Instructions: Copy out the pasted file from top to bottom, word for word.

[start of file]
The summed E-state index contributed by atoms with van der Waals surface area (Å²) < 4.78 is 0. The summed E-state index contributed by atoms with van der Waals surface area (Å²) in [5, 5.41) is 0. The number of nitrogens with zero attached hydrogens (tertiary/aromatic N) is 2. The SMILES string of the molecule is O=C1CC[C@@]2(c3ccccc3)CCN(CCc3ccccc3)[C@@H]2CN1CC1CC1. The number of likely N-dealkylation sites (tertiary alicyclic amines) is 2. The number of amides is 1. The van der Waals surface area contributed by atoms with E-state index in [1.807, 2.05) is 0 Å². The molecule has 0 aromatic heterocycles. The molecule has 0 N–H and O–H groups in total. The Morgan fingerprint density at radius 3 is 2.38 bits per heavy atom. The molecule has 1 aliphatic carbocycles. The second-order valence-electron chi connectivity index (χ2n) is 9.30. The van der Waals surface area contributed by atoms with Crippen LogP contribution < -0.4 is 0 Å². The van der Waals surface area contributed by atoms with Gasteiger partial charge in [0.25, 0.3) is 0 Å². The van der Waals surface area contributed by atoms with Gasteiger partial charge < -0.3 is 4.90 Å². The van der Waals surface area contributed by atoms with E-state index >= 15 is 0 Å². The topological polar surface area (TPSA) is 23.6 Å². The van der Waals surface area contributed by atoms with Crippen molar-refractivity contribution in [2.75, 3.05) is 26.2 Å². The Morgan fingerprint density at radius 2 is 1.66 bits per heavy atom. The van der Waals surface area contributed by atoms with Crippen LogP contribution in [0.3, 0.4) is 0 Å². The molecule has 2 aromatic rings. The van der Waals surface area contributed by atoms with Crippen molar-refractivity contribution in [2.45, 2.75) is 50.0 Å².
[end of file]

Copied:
The summed E-state index contributed by atoms with van der Waals surface area (Å²) < 4.78 is 0. The summed E-state index contributed by atoms with van der Waals surface area (Å²) in [5, 5.41) is 0. The number of nitrogens with zero attached hydrogens (tertiary/aromatic N) is 2. The SMILES string of the molecule is O=C1CC[C@@]2(c3ccccc3)CCN(CCc3ccccc3)[C@@H]2CN1CC1CC1. The number of likely N-dealkylation sites (tertiary alicyclic amines) is 2. The number of amides is 1. The van der Waals surface area contributed by atoms with E-state index in [1.807, 2.05) is 0 Å². The molecule has 0 aromatic heterocycles. The molecule has 0 N–H and O–H groups in total. The Morgan fingerprint density at radius 3 is 2.38 bits per heavy atom. The molecule has 1 aliphatic carbocycles. The second-order valence-electron chi connectivity index (χ2n) is 9.30. The van der Waals surface area contributed by atoms with Crippen LogP contribution < -0.4 is 0 Å². The van der Waals surface area contributed by atoms with Gasteiger partial charge in [0.25, 0.3) is 0 Å². The van der Waals surface area contributed by atoms with Gasteiger partial charge < -0.3 is 4.90 Å². The van der Waals surface area contributed by atoms with E-state index >= 15 is 0 Å². The topological polar surface area (TPSA) is 23.6 Å². The van der Waals surface area contributed by atoms with Crippen molar-refractivity contribution in [2.75, 3.05) is 26.2 Å². The Morgan fingerprint density at radius 2 is 1.66 bits per heavy atom. The van der Waals surface area contributed by atoms with Crippen LogP contribution in [0.3, 0.4) is 0 Å². The molecule has 2 aromatic rings. The van der Waals surface area contributed by atoms with Crippen molar-refractivity contribution in [2.45, 2.75) is 50.0 Å².